# Decide Whether All Shortest Paths From s to t Contain The Edge e

Let G = (V;E) be a directed graph whose edges all have non-negative weights. Let s,t be 2 vertices in V, and let e be an edge in E. Describe an algorithm that decides whether all shortest paths from s to t contain the edge e.

Well, this is how you can achieve Dijsktra's time complexity: Simply run Dijkstra from s and calculate delta(s,t) (the weight of the shortest path from s to t). Remove the edge e, and run Djikstra again from s in the new graph. If delta(s,t) in the new graph has increased, it means that all shortest paths from s to t contain the edge e, otherwise it's not true.

I was wondering whether there is a more efficient algorithm for solving this problem. Do you think that it's possible to beat Dijkstra's time complexity ?

Thanks in advance

• That algorithm sounds good to me - I can't think of anything better off the top of my head. – BlueRaja - Danny Pflughoeft Mar 4 '13 at 6:42

## 1 Answer

Your approach sounds correct to me. You just calculate the shortest path with and without the possibility of taking edge e. That gives you 2 Dijkstra searches.

There is room for improvement if you go to A*, bidirectional search or recover your Dijkstra search tree:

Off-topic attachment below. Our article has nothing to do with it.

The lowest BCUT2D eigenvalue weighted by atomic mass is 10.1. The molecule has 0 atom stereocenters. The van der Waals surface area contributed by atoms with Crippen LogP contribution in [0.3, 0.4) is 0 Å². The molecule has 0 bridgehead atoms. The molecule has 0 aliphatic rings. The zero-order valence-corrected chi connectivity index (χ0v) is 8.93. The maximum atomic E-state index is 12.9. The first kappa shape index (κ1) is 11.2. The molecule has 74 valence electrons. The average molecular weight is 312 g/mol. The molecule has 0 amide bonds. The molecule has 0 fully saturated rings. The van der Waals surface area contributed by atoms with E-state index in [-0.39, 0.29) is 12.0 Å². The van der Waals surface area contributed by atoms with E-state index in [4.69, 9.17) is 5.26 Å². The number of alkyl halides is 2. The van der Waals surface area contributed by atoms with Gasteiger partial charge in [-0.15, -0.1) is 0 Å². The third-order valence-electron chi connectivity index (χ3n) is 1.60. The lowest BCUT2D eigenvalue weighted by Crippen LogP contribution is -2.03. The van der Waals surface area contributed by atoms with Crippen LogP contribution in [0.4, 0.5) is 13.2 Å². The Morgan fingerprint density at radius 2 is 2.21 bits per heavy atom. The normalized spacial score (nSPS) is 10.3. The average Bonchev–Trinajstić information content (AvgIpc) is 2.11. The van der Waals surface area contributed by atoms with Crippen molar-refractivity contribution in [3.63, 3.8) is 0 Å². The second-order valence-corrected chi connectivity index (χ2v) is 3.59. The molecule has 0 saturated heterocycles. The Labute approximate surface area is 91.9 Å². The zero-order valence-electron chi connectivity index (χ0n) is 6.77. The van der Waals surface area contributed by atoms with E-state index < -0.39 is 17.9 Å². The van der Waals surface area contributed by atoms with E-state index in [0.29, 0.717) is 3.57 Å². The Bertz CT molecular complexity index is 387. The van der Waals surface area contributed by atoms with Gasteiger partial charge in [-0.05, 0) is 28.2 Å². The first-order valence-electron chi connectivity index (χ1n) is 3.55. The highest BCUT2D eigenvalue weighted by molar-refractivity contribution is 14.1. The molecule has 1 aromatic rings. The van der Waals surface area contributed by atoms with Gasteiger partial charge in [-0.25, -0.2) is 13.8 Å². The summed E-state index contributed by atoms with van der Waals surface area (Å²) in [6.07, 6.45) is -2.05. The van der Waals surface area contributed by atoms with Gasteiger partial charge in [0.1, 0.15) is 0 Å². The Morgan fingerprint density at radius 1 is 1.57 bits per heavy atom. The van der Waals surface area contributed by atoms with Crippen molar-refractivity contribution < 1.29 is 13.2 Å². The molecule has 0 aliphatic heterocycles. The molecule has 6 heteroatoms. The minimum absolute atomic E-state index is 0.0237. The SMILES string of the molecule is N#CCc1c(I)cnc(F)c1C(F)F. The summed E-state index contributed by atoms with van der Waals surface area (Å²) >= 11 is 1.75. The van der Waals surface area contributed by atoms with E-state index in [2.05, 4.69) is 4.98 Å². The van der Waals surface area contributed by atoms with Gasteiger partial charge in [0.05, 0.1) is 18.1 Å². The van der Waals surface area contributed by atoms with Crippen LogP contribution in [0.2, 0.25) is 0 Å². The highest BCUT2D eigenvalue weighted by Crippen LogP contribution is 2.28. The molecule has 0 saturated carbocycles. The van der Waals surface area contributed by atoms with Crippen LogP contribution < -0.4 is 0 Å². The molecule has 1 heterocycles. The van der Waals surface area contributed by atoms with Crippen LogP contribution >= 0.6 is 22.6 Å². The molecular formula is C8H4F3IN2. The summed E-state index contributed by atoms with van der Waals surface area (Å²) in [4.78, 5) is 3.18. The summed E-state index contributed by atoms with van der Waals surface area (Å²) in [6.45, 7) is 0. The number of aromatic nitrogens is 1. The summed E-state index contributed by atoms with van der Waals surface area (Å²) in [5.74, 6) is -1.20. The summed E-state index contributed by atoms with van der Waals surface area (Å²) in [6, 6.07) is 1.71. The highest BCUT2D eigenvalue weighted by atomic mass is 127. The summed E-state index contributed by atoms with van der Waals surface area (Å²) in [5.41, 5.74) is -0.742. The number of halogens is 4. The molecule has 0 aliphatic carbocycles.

• A* would speed up your Dijkstra-query but it might not be possible for your graph as you need to be able to define a good bound on your remaining distance.
• bidirectional search could be done with both searches meeting around the edge. You can then examine all paths with and without the edge with only 1 fast bidirectional query+ some extra work for both cases instead of having 2 full Dijkstra's that are very similar
• you could search once without the edge and maintain your search tree. Then you add e and update the shortest path tree starting from the start point of e. If the label of the end point > the label of the start point + length e, the end point can be reached faster when using e. Recursively search the neighbours of your end point and only update the distances if they could be reached faster than before. Should save you some work.
• I haven't thought of that, thanks! – Robert777 Mar 4 '13 at 10:35